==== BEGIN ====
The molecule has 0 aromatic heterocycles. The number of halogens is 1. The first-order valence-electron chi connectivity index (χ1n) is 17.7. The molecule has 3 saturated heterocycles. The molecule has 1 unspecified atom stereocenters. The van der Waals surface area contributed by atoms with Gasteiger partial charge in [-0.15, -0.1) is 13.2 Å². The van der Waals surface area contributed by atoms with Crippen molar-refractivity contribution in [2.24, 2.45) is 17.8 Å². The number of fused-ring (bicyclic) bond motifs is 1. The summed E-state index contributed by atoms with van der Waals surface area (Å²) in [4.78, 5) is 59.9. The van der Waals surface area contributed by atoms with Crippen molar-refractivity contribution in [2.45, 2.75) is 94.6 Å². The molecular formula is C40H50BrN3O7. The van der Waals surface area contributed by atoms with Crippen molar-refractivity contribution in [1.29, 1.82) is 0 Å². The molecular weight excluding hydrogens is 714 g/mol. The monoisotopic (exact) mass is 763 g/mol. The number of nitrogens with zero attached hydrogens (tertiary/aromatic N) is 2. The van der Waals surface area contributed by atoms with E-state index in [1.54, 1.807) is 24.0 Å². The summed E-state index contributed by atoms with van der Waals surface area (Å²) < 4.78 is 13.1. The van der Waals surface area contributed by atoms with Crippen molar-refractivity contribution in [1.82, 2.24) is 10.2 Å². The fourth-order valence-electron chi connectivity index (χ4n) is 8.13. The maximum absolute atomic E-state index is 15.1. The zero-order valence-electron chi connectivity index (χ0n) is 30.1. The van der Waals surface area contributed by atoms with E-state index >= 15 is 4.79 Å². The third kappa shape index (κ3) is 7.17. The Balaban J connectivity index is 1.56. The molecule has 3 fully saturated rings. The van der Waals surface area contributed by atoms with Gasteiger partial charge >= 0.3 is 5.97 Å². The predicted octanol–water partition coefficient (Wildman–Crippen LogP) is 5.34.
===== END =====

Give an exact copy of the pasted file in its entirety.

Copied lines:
The molecule has 0 aromatic heterocycles. The number of halogens is 1. The first-order valence-electron chi connectivity index (χ1n) is 17.7. The molecule has 3 saturated heterocycles. The molecule has 1 unspecified atom stereocenters. The van der Waals surface area contributed by atoms with Gasteiger partial charge in [-0.15, -0.1) is 13.2 Å². The van der Waals surface area contributed by atoms with Crippen molar-refractivity contribution in [2.24, 2.45) is 17.8 Å². The number of fused-ring (bicyclic) bond motifs is 1. The summed E-state index contributed by atoms with van der Waals surface area (Å²) in [4.78, 5) is 59.9. The van der Waals surface area contributed by atoms with Crippen molar-refractivity contribution in [2.45, 2.75) is 94.6 Å². The molecular formula is C40H50BrN3O7. The van der Waals surface area contributed by atoms with Crippen molar-refractivity contribution in [1.29, 1.82) is 0 Å². The molecular weight excluding hydrogens is 714 g/mol. The monoisotopic (exact) mass is 763 g/mol. The number of nitrogens with zero attached hydrogens (tertiary/aromatic N) is 2. The van der Waals surface area contributed by atoms with E-state index in [1.54, 1.807) is 24.0 Å². The summed E-state index contributed by atoms with van der Waals surface area (Å²) < 4.78 is 13.1. The van der Waals surface area contributed by atoms with Crippen molar-refractivity contribution in [1.82, 2.24) is 10.2 Å². The fourth-order valence-electron chi connectivity index (χ4n) is 8.13. The maximum absolute atomic E-state index is 15.1. The zero-order valence-electron chi connectivity index (χ0n) is 30.1. The van der Waals surface area contributed by atoms with E-state index >= 15 is 4.79 Å². The third kappa shape index (κ3) is 7.17. The Balaban J connectivity index is 1.56. The molecule has 3 fully saturated rings. The van der Waals surface area contributed by atoms with Gasteiger partial charge >= 0.3 is 5.97 Å². The predicted octanol–water partition coefficient (Wildman–Crippen LogP) is 5.34.